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Anxiety   Listen
noun
Anxiety  n.  (pl. anxieties)  
1.
Concern or solicitude respecting some thing or event, future or uncertain, which disturbs the mind, and keeps it in a state of painful uneasiness.
2.
Eager desire.
3.
(Med.) A state of restlessness and agitation, often with general indisposition and a distressing sense of oppression at the epigastrium.
Synonyms: Care; solicitude; foreboding; uneasiness; perplexity; disquietude; disquiet; trouble; apprehension; restlessness. See Care.






Collaborative International Dictionary of English 0.48








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"Anxiety" Quotes from Famous Books



... had just put on my hat, and was preparing to set forth, warm, tired and demoralized, when my youngest, in her anxiety to bid me a sufficiently affectionate farewell, lost her small balance, and came rolling down-stairs after me. No serious harm was done, but it took nearly an hour before I succeeded in soothing and comforting her sufficiently to be able to leave her, with two brown-paper patches ...
— The Wit of Women - Fourth Edition • Kate Sanborn

... be said that during these years Michelangelo lived in a perpetual state of uneasiness and anxiety about the tomb of Julius. As far back as 1518 the Cardinal Leonardo Grosso, Bishop of Agen, and one of Julius's executors, found it necessary to hearten him with frequent letters of encouragement. In one ...
— The Life of Michelangelo Buonarroti • John Addington Symonds

... on the nerves. It did not occur to Rachel that she was doing aught but a very natural and proper thing. The non-appearance of Louis Fores was causing disquiet, and her simple aim was to shorten the period of anxiety. Nor did it occur to her that she was impulsive. Something had to be done, and she had done something. Not much longer could she have borne the suspense. All that day she had lived forward towards supper-time, when Louis Fores would appear. Over and over again she had lived ...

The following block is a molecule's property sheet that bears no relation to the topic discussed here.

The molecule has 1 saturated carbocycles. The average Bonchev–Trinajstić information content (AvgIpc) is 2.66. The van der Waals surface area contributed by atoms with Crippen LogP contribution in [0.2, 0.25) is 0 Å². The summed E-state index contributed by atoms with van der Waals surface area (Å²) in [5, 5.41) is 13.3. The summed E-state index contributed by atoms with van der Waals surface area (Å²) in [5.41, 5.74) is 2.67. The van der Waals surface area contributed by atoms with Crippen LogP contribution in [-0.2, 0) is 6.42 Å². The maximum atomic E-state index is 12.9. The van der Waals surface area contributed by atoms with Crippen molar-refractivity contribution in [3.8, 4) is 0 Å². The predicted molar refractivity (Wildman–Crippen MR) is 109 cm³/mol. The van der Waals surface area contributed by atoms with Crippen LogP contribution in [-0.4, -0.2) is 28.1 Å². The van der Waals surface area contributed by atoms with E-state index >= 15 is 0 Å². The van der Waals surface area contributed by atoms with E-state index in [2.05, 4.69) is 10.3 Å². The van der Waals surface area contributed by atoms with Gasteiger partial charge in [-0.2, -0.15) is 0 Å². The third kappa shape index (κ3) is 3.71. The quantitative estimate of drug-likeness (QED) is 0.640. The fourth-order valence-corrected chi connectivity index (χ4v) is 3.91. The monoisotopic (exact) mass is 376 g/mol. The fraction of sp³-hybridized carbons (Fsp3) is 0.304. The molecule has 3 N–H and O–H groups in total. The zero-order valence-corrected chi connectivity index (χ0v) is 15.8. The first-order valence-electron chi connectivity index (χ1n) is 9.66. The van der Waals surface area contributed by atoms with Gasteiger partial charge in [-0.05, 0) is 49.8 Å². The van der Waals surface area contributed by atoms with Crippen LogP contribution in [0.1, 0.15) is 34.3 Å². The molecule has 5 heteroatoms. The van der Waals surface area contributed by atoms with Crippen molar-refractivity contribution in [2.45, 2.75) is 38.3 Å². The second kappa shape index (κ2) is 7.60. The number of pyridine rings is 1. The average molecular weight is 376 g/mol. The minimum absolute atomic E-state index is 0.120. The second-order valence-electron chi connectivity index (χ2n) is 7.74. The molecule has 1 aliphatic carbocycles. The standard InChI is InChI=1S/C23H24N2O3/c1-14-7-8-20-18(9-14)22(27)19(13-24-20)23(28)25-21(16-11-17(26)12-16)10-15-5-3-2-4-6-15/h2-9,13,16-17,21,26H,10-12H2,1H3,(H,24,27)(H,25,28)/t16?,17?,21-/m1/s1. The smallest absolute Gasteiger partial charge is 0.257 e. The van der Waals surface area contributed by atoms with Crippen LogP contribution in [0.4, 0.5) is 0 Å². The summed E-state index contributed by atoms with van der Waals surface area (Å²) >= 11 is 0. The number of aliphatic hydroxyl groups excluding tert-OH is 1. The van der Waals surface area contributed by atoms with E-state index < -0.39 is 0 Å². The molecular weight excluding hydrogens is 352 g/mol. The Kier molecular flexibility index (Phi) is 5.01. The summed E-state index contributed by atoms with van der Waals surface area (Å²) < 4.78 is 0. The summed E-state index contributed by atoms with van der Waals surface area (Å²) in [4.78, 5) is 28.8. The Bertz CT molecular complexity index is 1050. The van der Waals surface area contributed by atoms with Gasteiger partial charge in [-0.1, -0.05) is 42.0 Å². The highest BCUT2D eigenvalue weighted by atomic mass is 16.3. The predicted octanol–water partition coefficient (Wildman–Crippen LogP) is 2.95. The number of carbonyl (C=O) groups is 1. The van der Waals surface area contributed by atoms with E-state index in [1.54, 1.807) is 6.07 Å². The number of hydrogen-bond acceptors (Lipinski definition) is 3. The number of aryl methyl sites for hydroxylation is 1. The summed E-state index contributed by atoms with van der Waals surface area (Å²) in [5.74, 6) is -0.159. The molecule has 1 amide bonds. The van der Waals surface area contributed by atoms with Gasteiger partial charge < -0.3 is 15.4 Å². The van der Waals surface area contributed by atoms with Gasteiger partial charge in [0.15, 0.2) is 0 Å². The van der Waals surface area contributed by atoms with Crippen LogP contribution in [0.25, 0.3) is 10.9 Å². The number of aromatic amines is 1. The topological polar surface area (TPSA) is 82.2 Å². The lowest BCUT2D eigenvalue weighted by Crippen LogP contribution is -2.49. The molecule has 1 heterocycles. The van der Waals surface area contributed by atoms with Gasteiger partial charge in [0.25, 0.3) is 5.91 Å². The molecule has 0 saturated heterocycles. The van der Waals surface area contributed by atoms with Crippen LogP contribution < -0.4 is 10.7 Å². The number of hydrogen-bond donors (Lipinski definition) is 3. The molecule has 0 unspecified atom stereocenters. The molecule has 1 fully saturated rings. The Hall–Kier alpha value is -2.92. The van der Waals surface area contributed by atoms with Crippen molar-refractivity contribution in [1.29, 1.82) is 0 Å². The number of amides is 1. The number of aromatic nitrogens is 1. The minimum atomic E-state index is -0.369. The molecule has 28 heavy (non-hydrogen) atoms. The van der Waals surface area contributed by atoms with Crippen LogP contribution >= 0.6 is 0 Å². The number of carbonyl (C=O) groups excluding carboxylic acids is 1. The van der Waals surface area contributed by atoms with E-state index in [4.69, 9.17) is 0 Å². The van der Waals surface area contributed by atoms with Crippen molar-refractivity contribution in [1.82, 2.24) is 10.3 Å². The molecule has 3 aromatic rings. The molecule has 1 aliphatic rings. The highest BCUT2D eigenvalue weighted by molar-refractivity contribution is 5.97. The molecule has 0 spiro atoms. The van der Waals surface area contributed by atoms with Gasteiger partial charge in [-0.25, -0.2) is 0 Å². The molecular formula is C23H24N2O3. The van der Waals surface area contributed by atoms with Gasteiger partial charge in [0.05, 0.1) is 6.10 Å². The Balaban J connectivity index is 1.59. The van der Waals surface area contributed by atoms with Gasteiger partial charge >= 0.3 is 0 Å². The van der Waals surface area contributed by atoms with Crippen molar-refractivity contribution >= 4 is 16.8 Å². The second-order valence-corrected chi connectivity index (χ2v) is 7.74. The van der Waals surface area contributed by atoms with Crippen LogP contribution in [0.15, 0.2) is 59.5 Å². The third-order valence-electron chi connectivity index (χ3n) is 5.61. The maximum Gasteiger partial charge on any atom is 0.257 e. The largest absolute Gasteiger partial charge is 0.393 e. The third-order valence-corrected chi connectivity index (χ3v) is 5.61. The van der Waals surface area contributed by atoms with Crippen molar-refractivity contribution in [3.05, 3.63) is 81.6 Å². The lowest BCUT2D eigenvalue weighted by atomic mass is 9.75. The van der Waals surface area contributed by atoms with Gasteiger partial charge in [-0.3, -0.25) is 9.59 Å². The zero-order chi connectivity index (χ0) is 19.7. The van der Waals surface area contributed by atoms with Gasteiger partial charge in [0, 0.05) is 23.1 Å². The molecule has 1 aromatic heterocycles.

— The Price of Love • Arnold Bennett

... He was watching the sea with dreadful anxiety. Was it coming up? Was it going down? Were there to be more of those smothering floods? If so, they were lost. He knew he could not lift again that leaden ...
— The Gentleman - A Romance of the Sea • Alfred Ollivant

... a suspicion in her mother's mind it reserved itself till, on kissing them good night, Lois fled to the room she had occupied as a girl. Though she closed the door behind her, the mother pushed it open. "Look here, Lois," Bessie said, not quite with anxiety and yet not quite without it, "there's nothing between ...
— The Side Of The Angels - A Novel • Basil King

... denials and affirmations which correspond to the saving rope. An invariable rule in Christian Science is to deny the undesirable and affirm that which can be predicated of spirit. No matter what inharmony assails you, whether it be pain, poverty, sickness, loneliness, fear or anxiety, deny it positively and repeatedly and affirm the opposite. Like Jesus, we must speak of that which is true, but not visible. Thus when called to raise the daughter of Jairus, he said: 'She is not dead but sleepeth.' The appearance of death was denied, and ...